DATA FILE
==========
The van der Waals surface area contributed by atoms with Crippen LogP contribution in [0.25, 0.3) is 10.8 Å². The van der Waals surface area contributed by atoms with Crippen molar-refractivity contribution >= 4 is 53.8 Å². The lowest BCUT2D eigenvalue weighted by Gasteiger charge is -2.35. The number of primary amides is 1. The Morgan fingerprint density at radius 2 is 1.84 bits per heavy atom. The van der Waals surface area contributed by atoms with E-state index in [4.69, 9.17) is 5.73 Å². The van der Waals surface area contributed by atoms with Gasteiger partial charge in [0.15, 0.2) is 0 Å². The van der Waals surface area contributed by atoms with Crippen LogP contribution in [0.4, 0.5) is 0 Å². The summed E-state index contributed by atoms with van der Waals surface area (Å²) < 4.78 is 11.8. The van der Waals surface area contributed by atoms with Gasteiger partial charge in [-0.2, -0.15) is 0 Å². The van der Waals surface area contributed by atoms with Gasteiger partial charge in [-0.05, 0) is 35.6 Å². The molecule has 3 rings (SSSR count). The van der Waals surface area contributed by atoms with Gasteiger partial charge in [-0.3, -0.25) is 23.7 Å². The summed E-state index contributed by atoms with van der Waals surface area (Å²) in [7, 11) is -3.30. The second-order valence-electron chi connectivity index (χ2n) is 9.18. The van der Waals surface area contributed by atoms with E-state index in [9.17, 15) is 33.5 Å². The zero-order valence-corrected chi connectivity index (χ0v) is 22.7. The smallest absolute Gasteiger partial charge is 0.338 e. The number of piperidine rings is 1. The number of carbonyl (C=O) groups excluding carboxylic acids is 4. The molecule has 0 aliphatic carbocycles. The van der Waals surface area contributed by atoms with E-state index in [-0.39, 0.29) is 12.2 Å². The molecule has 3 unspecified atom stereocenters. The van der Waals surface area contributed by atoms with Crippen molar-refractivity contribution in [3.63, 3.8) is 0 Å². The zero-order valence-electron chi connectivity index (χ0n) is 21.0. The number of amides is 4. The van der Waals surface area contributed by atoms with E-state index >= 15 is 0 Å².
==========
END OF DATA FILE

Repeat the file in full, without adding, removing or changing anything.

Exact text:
The van der Waals surface area contributed by atoms with Crippen LogP contribution in [0.25, 0.3) is 10.8 Å². The van der Waals surface area contributed by atoms with Crippen molar-refractivity contribution >= 4 is 53.8 Å². The lowest BCUT2D eigenvalue weighted by Gasteiger charge is -2.35. The number of primary amides is 1. The Morgan fingerprint density at radius 2 is 1.84 bits per heavy atom. The van der Waals surface area contributed by atoms with E-state index in [4.69, 9.17) is 5.73 Å². The van der Waals surface area contributed by atoms with Gasteiger partial charge in [0.15, 0.2) is 0 Å². The van der Waals surface area contributed by atoms with Crippen LogP contribution in [0.4, 0.5) is 0 Å². The summed E-state index contributed by atoms with van der Waals surface area (Å²) < 4.78 is 11.8. The van der Waals surface area contributed by atoms with Gasteiger partial charge in [-0.2, -0.15) is 0 Å². The van der Waals surface area contributed by atoms with Gasteiger partial charge in [-0.05, 0) is 35.6 Å². The molecule has 3 rings (SSSR count). The van der Waals surface area contributed by atoms with Gasteiger partial charge in [-0.3, -0.25) is 23.7 Å². The summed E-state index contributed by atoms with van der Waals surface area (Å²) in [7, 11) is -3.30. The second-order valence-electron chi connectivity index (χ2n) is 9.18. The van der Waals surface area contributed by atoms with E-state index in [9.17, 15) is 33.5 Å². The zero-order valence-corrected chi connectivity index (χ0v) is 22.7. The smallest absolute Gasteiger partial charge is 0.338 e. The number of piperidine rings is 1. The number of carbonyl (C=O) groups excluding carboxylic acids is 4. The molecule has 0 aliphatic carbocycles. The van der Waals surface area contributed by atoms with E-state index in [-0.39, 0.29) is 12.2 Å². The molecule has 3 unspecified atom stereocenters. The van der Waals surface area contributed by atoms with Crippen molar-refractivity contribution in [3.63, 3.8) is 0 Å². The zero-order valence-electron chi connectivity index (χ0n) is 21.0. The number of amides is 4. The van der Waals surface area contributed by atoms with E-state index >= 15 is 0 Å².